“To you, Tanaoxares, I give the satrapy of Media, Armenia, and, in addition to those two, Cadusia. And in giving you this office, I consider that I leave to your older brother greater power and the title of king, while to you I leave a happiness disturbed by fewer cares; [12] for I cannot see what human pleasure you will lack; on the contrary, everything that is thought to bring pleasure to man will be yours. But to set one's heart on more difficult undertakings, to be cumbered with many cares, and to be able to find no rest, because spurred on by emulation of what I have done, to lay plots and to be plotted against, all that must necessarily go hand in hand with royal power more than with your station; and, let me assure you, it brings many interruptions to happiness. [13]

“As for you, Cambyses, you must also know9 that it is not this golden sceptre that maintains your empire; but faithful friends are a monarch's truest and surest sceptre. But do not think that man is naturally faithful; else all men would find the same persons faithful, just as all find the other properties of nature the same. But every one must create for himself faithfulness in his friends; and the winning of such friends comes in no wise by compulsion, but by kindness. [14] If, then, you shall endeavour to make others also fellow-guardians of your sovereignty, make a beginning nowhere sooner than with him who is of the same blood with yourself. Fellow-citizens, you know, stand nearer than foreigners do, and messmates nearer than those who eat elsewhere; but those who are sprung from the same seed, nursed by the same mother, reared in the same home, loved by the same parents, and who address the same persons as father and mother, how are they not the closest of all? [15] Do not you two, therefore, ever make of no effect those blessings whereby the gods have led the way to knitting close the bonds between brothers, but do you build at once upon that foundation still other works of love; and thus the love between you will always be a love that no other men can ever surpass. Surely he that has forethought for his brother is taking care for himself; for to whom else is a brother's greatness more of an honour than to a brother? And who else will be honoured by the power of a great man so much as that man's brother? And if a man's brother is a great man, whom will any one so much fear to injure as that man's brother? [16]

“Therefore, Tanaoxares, let no one more10 readily than yourself yield obedience to your brother or more zealously support him. For his fortunes, good or ill, will touch no one more closely than yourself. And bear this also in mind: whom could you favour in the hope of getting more from him than from your brother? Where could you lend help and get in return a surer ally than you would find in him? Whom would it be a more shameful thing for you not to love than your own brother? And who is there in all the world whom it would be a more noble thing to prefer in honour than your brother? It is only a brother, you know, Cambyses, whom, if he holds the first place of love in his brother's heart, the envy of others cannot reach. [17]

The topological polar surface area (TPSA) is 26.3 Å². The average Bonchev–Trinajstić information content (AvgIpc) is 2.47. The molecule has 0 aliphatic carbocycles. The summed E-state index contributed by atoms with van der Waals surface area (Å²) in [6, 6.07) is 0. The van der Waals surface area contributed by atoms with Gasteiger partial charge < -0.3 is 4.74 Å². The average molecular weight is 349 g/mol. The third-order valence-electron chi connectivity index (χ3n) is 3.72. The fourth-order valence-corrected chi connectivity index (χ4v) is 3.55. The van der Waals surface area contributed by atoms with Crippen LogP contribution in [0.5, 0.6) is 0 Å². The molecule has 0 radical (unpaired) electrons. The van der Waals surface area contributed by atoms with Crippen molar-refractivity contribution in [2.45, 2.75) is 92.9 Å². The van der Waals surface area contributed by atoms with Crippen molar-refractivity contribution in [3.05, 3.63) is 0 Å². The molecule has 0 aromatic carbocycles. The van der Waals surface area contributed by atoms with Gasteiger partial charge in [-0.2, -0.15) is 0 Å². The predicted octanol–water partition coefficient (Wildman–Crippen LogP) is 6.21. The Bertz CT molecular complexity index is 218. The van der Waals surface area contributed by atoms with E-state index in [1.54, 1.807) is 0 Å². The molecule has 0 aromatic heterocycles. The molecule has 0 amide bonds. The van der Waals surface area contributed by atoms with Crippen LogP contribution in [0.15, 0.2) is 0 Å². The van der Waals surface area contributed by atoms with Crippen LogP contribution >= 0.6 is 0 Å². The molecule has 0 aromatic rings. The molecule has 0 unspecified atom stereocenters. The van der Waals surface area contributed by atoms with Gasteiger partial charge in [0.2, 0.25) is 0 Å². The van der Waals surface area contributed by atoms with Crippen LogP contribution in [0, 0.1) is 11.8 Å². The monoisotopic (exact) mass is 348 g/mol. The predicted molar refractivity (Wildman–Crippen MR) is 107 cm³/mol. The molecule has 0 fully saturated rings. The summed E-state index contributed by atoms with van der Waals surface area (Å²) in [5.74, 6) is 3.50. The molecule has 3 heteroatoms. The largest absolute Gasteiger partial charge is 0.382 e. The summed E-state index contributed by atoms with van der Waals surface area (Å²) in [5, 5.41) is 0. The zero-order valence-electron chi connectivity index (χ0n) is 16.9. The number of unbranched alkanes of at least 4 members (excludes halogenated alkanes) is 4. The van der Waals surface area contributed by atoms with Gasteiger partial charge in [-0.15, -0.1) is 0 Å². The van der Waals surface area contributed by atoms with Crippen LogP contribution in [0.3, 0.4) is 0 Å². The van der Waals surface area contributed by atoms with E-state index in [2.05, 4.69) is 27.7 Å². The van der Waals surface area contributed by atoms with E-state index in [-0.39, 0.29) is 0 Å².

“Nay by our fathers' gods I implore you, my sons, honour one another, if you care at all to give me pleasure. For assuredly, this one thing, so it11 seems to me, you do not know clearly, that I shall have no further being when I have finished this earthly life; for not even in this life have you seen my soul, but you have detected its existence by what it accomplished. [18] Have you never yet observed what terror the souls of those who have been foully dealt with strike into the hearts of those who have shed their blood, and what avenging deities they send upon the track of the wicked? And do you think that the honours paid to the dead would continue, if their souls had no part in any of them? [19] I am sure I do not; nor yet, my sons, have I ever convinced myself of this—that only as long as it is contained in a mortal body is the soul alive, but when it has been freed from it, is dead; for I see that it is the soul that endues mortal bodies with life, as long as it is in them. [20] Neither have I been able to convince myself of this—that the soul will want intelligence just when it is separated from this unintelligent body; but when the spirit is set free, pure and untrammelled by matter, then it is likely to be most intelligent. And when man is resolved into his primal elements, it is clear that every part returns to kindred matter, except the soul; that alone cannot be seen, either when present or when departing. [21]